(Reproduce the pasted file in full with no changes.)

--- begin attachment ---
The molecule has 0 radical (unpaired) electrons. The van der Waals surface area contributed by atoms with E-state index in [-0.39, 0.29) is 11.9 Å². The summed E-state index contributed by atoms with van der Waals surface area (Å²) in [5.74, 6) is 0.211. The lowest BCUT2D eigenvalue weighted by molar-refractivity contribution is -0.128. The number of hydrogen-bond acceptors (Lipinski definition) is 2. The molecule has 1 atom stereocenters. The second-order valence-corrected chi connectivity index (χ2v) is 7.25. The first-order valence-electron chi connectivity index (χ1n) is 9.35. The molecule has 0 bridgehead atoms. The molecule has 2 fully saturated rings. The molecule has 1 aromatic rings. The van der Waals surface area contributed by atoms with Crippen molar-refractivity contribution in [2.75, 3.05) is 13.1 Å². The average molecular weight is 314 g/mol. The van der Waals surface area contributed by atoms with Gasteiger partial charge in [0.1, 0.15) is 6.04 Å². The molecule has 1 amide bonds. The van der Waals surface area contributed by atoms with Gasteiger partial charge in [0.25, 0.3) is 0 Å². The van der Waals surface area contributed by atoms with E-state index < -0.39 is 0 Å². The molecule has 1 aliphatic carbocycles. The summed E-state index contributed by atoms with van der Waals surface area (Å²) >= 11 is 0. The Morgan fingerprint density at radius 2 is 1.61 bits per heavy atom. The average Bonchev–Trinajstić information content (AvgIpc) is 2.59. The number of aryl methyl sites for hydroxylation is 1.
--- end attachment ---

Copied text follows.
The molecule has 0 radical (unpaired) electrons. The van der Waals surface area contributed by atoms with E-state index in [-0.39, 0.29) is 11.9 Å². The summed E-state index contributed by atoms with van der Waals surface area (Å²) in [5.74, 6) is 0.211. The lowest BCUT2D eigenvalue weighted by molar-refractivity contribution is -0.128. The number of hydrogen-bond acceptors (Lipinski definition) is 2. The molecule has 1 atom stereocenters. The second-order valence-corrected chi connectivity index (χ2v) is 7.25. The first-order valence-electron chi connectivity index (χ1n) is 9.35. The molecule has 0 bridgehead atoms. The molecule has 2 fully saturated rings. The molecule has 1 aromatic rings. The van der Waals surface area contributed by atoms with Crippen molar-refractivity contribution in [2.75, 3.05) is 13.1 Å². The average molecular weight is 314 g/mol. The van der Waals surface area contributed by atoms with Gasteiger partial charge in [0.1, 0.15) is 6.04 Å². The molecule has 1 amide bonds. The van der Waals surface area contributed by atoms with Gasteiger partial charge in [0.25, 0.3) is 0 Å². The van der Waals surface area contributed by atoms with E-state index < -0.39 is 0 Å². The molecule has 1 aliphatic carbocycles. The summed E-state index contributed by atoms with van der Waals surface area (Å²) >= 11 is 0. The Morgan fingerprint density at radius 2 is 1.61 bits per heavy atom. The average Bonchev–Trinajstić information content (AvgIpc) is 2.59. The number of aryl methyl sites for hydroxylation is 1.